Another example, Decentraland, is a fully decentralized world that doesn’t have any central leadership. The world is based on the Ethereum blockchain, and it’s controlled by a decentralized autonomous organization. Through this organization and voting, players can control the policies that determine how the world behaves. Decentraland also has its decentralized currency, MANA, which can be exchanged on cryptocurrency exchanges for other currencies.

In the future, Decentraland could be one of many decentralized worlds that make up a portion of the metaverse, with digital assets and currencies flowing between them the same way fiat money and physical goods are exchanged by people living in different countries in the real world.

While nobody would own the metaverse itself—just like nobody owns the internet today—there will certainly be many important players in the space, and companies like Meta, Microsoft, Unity, Epic Games, Roblox, and others want to be among them, which is why they are pouring billions of dollars into making the sci-fi dream come true.

The metaverse is just an idea that was first described by sci-fi author Neal Stephenson in his novel Snow Crash. Soon, it could become reality because many large technology companies are betting that it will be as big—if not bigger—than the internet is today. Anyone who doesn’t want to wait for individual virtual experiences to form one massive world of worlds can join platforms like Decentraland, Horizon Workrooms, or Roblox to get at least some idea of what the future will possibly look like.

For a deeper dive, join me February 8, 2022, during the ATD TechKnowledge Conference for the session Virtual Reality Meets Learning Science: Designing Effective Immersive Learning Experiences.

Editor's note: This post originally appeared on the Allen Interactions blog.

About the Author

Brooks Canavesi, VP of solution engineering, problem solutions with Allen Interactions, is a technologist with experience spanning standards, emerging technologies, learning, and science. Brooks is a former enterprise software developer turned solutions architect professional with expertise in software architecture, IoT (Internet of Things), enterprise mobility, emerging technology, business development, and product management.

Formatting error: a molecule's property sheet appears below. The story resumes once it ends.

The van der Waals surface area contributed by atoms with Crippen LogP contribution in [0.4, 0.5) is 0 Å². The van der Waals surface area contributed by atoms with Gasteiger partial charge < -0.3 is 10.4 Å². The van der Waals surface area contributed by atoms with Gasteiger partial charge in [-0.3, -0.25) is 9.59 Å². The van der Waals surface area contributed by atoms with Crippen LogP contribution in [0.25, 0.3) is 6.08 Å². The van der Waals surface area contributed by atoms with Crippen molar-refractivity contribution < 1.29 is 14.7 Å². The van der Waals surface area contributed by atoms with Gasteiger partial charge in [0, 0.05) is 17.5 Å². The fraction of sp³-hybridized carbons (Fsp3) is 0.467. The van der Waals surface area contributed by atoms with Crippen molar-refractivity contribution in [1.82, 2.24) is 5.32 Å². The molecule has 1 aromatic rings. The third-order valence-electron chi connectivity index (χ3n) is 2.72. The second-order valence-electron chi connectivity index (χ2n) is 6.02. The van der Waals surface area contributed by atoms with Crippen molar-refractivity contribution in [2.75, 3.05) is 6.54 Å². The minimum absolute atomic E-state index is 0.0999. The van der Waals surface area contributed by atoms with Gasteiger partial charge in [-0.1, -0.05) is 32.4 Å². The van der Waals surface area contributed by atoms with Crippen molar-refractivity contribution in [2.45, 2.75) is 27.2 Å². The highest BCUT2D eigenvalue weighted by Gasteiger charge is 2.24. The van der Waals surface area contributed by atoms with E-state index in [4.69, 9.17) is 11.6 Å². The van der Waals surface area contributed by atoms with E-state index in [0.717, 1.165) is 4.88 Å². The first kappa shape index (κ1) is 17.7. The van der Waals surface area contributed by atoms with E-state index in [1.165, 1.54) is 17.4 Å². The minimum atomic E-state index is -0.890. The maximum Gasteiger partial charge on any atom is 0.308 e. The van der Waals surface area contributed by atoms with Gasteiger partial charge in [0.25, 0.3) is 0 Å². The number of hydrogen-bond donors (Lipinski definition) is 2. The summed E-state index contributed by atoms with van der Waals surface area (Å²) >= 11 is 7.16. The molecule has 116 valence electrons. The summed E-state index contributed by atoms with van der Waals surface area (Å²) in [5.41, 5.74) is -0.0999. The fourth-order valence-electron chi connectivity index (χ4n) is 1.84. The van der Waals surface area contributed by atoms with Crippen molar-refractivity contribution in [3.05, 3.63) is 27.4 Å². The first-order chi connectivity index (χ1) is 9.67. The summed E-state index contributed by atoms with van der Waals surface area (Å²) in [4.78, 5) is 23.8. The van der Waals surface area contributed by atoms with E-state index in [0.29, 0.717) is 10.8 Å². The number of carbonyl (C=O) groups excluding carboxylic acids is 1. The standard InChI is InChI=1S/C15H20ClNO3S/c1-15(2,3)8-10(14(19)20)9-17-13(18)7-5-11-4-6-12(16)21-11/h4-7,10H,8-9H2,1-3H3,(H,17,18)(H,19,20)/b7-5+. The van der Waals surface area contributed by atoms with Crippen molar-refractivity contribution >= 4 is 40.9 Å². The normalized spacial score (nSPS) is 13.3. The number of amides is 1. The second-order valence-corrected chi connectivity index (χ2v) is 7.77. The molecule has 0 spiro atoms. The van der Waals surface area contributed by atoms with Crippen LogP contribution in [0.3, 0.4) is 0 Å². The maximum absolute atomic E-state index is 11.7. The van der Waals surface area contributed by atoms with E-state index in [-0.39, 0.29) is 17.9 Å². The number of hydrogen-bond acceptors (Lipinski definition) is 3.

Brooks has focused on bridging the gap between technology and business outcomes to top national logos. Currently, he’s a strategic consultant with hands-on experience identifying practical business opportunities, inspiring team commitment, and liaising with key stakeholders. Brooks architects technology, research, and innovative solutions for Fortune 500 companies, Government entities, and emerging brands. His team has built award-winning products and delivered solutions that support millions of users.

A high-honor graduate of Penn State University, Canavesi holds a Bachelor of Science in Information Sciences and Technology.

4 Comments
Sign In to Post a Comment
Very good article
Sorry! Something went wrong on our end. Please try again later.
I agree with Patricia... this was a well written piece explaining a complex topic. Thanks Brooks. Shameless plug here for ATD members: I am the Founder & CEO of Edstutia, which is a 21st century virtual learning platform at the intersection of business and technology. We partner with organizations to create and deliver immersive learning experiences that truly engage learners and produce tangible outcomes. The possibilities in VR are mindblowing. edstutia.com
Sorry! Something went wrong on our end. Please try again later.
Thank you for this best metaverse piece to date. In San Francisco in the mid 90s, having read Snow Crash, I worked with game developers to create a learning platform that included simulations, multi-tiered mentoring and a virtual world featuring avatars representing enterprise divisions. The non-fiction dotcom crash and lessons learned by eLearning creative thinkers, doers and dreamers have prepared us for this moment, 20+ years in the making. It deserves our best efforts and intentions.
Sorry! Something went wrong on our end. Please try again later.
Sorry! Something went wrong on our end. Please try again later.